Let me sing the glories of the lowly pork steak. There is not a part of the pig that I don’t love, but pork steaks have always been a favorite. They are usually cheap for starters. They have a ton of flavor, and a pretty high fat content which means they won’t get all dry and cardboardy when you cook them like this. This is not really a recipe, in that I am not going to tell you amounts to use – that will vary by how many people you are serving because this is a very flexible dish. You can make enough for just two people, or expand it to serve 20. 20 very happy people, because this meal is seriously delicious. Instead of a recipe, I am going to show you the method – you will be able to take it from there. Braising is a very useful cooking method for several reasons. Because the cooking time is relatively long, you are able to impart a lot of flavor. It is also great for tougher cuts of meat, like a beef chuck roast for example, because the long cooking time allows the meat to get very tender, while the moist cooking keeps it from drying out. Pork steaks are a perfect choice for braising.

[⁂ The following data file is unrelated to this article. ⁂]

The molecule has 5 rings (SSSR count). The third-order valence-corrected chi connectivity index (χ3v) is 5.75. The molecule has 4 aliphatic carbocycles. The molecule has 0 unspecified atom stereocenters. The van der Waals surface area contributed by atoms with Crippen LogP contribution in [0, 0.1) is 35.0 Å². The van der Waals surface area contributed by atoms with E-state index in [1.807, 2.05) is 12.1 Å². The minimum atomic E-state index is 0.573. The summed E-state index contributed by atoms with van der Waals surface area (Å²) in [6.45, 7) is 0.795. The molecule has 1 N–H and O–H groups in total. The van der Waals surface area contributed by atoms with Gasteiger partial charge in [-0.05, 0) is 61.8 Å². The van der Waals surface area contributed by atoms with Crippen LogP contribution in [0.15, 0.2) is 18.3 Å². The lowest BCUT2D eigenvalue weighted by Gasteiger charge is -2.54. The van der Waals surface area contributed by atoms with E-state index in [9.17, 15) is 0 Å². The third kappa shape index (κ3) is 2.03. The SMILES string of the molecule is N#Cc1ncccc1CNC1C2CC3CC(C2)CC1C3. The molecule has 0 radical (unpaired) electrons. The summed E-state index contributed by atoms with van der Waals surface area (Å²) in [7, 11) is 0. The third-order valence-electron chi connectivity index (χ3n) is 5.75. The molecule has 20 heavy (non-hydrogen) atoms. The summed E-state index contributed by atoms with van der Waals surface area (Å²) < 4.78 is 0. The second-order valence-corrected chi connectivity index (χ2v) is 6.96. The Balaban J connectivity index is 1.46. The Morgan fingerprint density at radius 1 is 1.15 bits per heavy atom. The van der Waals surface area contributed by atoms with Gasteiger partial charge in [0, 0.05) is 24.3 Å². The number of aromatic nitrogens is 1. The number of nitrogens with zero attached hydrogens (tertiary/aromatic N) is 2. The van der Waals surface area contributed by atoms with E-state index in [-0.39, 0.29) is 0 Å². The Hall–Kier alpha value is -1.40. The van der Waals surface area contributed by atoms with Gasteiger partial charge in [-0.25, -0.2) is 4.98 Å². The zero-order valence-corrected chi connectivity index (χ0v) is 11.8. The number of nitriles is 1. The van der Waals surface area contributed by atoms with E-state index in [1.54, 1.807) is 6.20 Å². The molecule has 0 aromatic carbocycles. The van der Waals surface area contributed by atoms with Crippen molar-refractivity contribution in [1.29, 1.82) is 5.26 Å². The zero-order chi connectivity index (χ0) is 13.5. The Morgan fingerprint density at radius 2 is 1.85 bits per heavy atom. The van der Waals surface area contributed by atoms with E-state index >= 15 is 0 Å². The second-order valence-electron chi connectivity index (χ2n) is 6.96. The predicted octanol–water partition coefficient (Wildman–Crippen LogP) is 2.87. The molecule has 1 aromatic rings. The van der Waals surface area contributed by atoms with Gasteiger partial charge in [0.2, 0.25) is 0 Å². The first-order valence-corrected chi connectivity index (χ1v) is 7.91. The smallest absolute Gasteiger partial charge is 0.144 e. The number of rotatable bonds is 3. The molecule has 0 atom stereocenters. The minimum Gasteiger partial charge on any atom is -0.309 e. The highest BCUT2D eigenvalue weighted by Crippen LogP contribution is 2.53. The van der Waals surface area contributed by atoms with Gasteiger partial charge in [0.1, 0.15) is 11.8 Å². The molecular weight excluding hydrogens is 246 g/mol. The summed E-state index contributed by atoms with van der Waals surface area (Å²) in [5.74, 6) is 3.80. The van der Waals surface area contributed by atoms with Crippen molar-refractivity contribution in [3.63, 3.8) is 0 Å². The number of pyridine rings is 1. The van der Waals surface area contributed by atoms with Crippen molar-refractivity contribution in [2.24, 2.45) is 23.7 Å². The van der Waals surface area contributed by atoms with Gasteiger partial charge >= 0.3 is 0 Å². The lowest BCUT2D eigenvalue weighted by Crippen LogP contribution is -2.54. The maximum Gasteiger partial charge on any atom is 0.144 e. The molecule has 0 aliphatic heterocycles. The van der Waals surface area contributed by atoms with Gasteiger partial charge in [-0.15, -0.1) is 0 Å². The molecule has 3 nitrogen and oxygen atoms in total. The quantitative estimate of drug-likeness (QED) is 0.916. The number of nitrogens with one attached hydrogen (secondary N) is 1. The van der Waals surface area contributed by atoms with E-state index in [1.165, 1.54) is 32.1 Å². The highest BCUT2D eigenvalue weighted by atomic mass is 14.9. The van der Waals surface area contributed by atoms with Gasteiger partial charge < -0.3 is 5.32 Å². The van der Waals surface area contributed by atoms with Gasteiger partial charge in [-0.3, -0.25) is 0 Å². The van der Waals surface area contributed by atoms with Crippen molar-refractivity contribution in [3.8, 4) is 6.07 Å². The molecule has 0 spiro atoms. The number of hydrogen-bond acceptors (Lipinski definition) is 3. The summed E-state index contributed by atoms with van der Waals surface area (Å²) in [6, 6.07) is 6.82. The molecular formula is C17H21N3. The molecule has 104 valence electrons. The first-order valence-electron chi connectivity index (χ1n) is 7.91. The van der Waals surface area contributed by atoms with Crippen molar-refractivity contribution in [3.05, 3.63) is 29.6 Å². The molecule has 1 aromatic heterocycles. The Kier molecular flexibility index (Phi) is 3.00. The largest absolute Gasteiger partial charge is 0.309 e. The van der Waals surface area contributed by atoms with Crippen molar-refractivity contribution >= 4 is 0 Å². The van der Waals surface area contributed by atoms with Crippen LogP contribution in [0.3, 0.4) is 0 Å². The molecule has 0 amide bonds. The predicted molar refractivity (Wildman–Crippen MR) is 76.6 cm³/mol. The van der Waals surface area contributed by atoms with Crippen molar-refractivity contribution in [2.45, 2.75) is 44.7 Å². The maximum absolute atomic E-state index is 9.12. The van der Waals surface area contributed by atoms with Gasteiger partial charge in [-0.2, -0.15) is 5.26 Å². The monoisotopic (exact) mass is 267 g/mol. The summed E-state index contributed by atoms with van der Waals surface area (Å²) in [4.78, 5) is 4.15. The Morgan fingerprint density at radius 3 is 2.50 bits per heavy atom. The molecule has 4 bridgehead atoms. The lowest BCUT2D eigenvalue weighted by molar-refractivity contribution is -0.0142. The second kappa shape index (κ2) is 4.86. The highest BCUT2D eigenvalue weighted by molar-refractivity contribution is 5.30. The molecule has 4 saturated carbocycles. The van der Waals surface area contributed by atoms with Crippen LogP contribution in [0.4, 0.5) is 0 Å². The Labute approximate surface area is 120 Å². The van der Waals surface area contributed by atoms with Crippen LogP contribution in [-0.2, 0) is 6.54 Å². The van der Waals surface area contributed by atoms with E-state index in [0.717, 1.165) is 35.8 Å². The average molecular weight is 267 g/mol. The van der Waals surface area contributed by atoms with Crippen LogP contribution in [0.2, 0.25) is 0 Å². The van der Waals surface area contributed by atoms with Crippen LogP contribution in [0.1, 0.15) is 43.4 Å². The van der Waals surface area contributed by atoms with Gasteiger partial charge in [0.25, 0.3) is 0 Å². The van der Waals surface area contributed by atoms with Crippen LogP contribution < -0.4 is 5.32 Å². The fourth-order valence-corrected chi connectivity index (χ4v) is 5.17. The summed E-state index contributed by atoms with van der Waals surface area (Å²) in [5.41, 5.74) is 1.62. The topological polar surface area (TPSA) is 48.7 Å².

A braise is actually a combination of cooking methods – high, dry heat, followed by lower moist heat. To begin, lay the pork steaks on your cutting board and trim any really thick pieces of fat from the outer edges. Use a paper towel, and wipe the entire surface of the steaks thoroughly – do NOT wash them off. Sprinkle generously with kosher salt and freshly ground pepper. Heat a couple tablespoons of olive oil, to just under the smoking point, in a wide saute pan, and brown the steaks on both sides. Make sure there is plenty of room in the pan, so that the steaks don’t touch each other.While the steaks are browning, cut a couple of nice big onions into thin wedges, and peel 4 or 5 big garlic cloves and cut them into thin slices. Put 2/3 of a can of sauerkraut into a roasting pan and spread evenly over the bottom. How much depends on how many people you are serving. I used 3 quite large steaks, and a 28 ounce can of sauerkraut was just right. Sprinkle the sauerkraut with some fresh thyme leaves, stripped from the stems, or a little dried thyme. Then, add a few grinds of fresh pepper. Once the steaks are well browned on each side, lay them atop the kraut. I had room here to lay them flat, but you can overlap them if you need to, in order to fit them in the pan.Dump the cut onions into the saute pan you used for the steaks, sprinkle with a couple pinches kosher salt and let them cook over high heat for a few minutes. We aren’t really cooking them much – we just want them to deglaze the pan and grab all of the tasty browned stuff from the steaks. When they have cleaned the bottom of the pan and taken on some nice color, add the garlic and cook for another minute or two, taking care not to let the garlic brown. Spread the onions evenly over the steaks, spread on the rest of the can of sauerkraut, and cover tightly with foil. Place in a 350 degree oven for about an hour.At this point, I lost the light for a good photo, so I’ll spare you the ones of the veggies. But, while the steaks are cooking, prepare some potatoes and carrots. I like to use russet potatoes for this – scrub or peel them and cut into large chunks, or leave whole if small. Cut carrots into thick strips. Again, I am not going to give you an amount, but you will want a largish potato and a couple good-sized carrots per person – plus a little extra. I like to be prepared for big appetites, so I make a bit more than I think I will really need. If there are potatoes and carrots left over, they are really good fried alongside some eggs for breakfast the next day. Scatter the vegetables evenly over the top of everything and use a baster or large spoon to baste them with the pan juices. Cook covered, for about 45 minutes to an hour, until the vegetables are done. Baste again and turn up the heat to 400 degrees, leave the foil off and roast about 15 minutes more. To serve, you can either plate individual portions, arranging the meat, vegetables and sauerkraut around the plate, or serve family style. I usually pile the steaks on a platter, with a mound of sauerkraut next to them, and the veg all together in large bowl. In either case, a little sprinkle of fresh, chopped parsely is a nice addition. Put some of the pan juices in a gravy boat or pitcher for the table. You will also want to have butter on the table, because most people will want to put a bit on their potatoes.It is the best kind of food -simple preparation, lots of great flavors and a very satifying meal to share with friends and family. Almost makes it worth saying goodbye to summer!